Amphipathic Lipid Packing Sensor Motifs: Probing Bilayer Defects with Hydrophobic Residues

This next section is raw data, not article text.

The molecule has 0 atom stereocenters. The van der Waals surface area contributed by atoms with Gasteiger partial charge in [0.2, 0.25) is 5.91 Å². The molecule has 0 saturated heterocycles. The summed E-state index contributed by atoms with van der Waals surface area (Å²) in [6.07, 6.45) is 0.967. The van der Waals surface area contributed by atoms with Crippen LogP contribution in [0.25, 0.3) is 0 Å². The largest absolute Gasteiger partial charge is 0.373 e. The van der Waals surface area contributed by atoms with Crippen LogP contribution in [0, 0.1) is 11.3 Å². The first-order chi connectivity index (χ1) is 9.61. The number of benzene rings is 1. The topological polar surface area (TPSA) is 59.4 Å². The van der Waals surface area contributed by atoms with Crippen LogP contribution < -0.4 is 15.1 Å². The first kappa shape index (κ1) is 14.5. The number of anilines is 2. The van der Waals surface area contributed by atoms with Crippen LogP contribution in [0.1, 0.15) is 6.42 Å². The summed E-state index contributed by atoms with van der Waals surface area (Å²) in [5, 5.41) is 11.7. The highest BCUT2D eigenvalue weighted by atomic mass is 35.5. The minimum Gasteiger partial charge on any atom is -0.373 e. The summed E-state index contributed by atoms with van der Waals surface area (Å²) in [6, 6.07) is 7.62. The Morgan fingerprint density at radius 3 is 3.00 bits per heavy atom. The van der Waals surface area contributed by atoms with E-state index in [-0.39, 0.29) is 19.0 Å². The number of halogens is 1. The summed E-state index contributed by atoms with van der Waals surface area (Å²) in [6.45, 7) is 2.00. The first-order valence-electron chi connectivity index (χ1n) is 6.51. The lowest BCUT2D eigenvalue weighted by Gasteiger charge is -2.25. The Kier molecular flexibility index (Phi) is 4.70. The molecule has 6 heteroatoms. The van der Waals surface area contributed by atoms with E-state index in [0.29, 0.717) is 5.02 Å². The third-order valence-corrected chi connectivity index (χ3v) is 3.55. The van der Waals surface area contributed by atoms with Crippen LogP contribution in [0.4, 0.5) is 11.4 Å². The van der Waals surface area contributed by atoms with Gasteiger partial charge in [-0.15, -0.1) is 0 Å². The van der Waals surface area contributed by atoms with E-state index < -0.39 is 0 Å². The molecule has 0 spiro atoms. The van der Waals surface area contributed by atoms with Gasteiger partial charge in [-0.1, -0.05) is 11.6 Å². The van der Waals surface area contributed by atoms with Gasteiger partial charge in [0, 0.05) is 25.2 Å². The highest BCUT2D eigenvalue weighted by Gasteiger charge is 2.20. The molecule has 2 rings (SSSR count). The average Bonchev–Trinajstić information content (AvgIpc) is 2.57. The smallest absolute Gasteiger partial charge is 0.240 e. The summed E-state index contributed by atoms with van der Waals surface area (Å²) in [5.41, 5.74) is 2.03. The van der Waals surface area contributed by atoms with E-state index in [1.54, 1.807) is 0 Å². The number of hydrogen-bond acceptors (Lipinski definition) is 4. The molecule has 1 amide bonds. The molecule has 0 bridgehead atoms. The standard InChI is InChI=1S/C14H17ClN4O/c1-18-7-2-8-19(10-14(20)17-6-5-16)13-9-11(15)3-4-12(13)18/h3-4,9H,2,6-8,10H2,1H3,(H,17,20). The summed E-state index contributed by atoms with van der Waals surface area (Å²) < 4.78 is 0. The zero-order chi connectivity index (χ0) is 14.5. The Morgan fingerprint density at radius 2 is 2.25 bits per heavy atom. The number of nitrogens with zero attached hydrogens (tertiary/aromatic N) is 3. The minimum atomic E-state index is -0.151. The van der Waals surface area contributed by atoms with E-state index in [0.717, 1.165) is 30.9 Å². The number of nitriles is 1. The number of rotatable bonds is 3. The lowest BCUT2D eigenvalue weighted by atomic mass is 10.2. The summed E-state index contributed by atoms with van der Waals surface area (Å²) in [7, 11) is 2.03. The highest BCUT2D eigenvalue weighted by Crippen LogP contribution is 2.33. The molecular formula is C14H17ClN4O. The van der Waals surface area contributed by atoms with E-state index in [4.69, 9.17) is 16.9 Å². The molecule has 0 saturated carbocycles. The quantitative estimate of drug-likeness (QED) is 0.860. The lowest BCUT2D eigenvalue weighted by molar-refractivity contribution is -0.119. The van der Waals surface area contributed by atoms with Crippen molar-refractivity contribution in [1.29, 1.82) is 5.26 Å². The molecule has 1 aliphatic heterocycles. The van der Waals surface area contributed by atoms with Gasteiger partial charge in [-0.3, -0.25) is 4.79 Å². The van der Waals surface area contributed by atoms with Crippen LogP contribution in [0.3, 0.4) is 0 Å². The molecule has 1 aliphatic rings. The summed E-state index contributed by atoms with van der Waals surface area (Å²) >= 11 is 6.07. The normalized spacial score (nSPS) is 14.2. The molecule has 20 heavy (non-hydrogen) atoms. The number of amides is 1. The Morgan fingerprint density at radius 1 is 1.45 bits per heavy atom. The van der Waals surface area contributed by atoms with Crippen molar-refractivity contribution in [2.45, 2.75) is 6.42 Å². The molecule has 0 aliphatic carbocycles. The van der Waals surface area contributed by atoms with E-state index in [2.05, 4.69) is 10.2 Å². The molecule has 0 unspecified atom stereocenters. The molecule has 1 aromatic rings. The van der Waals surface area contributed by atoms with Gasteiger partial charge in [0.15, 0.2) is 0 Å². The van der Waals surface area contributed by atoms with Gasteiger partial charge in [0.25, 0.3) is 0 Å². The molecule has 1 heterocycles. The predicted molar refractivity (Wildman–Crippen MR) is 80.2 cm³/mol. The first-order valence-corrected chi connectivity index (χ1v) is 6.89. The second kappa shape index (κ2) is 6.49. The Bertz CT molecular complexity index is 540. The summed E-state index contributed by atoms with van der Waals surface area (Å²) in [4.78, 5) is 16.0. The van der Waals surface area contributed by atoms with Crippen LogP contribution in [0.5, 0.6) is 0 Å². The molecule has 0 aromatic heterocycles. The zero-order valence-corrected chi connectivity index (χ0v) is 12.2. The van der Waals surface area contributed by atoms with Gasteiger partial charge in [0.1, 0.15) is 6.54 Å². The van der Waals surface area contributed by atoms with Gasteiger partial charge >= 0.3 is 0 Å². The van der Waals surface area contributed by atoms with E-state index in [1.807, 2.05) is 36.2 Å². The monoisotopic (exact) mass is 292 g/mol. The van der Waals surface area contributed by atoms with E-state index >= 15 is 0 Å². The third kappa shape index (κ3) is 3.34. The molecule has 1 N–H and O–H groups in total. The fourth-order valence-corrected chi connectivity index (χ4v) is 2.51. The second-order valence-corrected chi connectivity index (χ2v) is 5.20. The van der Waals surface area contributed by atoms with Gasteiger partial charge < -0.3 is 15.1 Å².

Sensing membrane curvature allows fine-tuning of complex reactions that occur at the surface of membrane-bound organelles. One of the most sensitive membrane curvature sensors, the Amphipathic Lipid Packing Sensor (ALPS) motif, does not seem to recognize the curved surface geometry of membranes per se; rather, it recognizes defects in lipid packing that arise from membrane bending. In a companion paper, we show that these defects can be mimicked by introducing conical lipids in a flat lipid bilayer, in agreement with experimental observations. Here, we use molecular-dynamics (MD) simulations to characterize ALPS binding to such lipid bilayers. The ALPS motif recognizes lipid-packing defects by a conserved mechanism: peptide partitioning is driven by the insertion of hydrophobic residues into large packing defects that are preformed in the bilayer. This insertion induces only minor modifications in the statistical distribution of the free packing defects. ALPS insertion is severely hampered when monounsaturated lipids are replaced by saturated lipids, leading to a decrease in packing defects. We propose that the hypersensitivity of ALPS motifs to lipid packing defects results from the repetitive use of hydrophobic insertions along the monotonous ALPS sequence.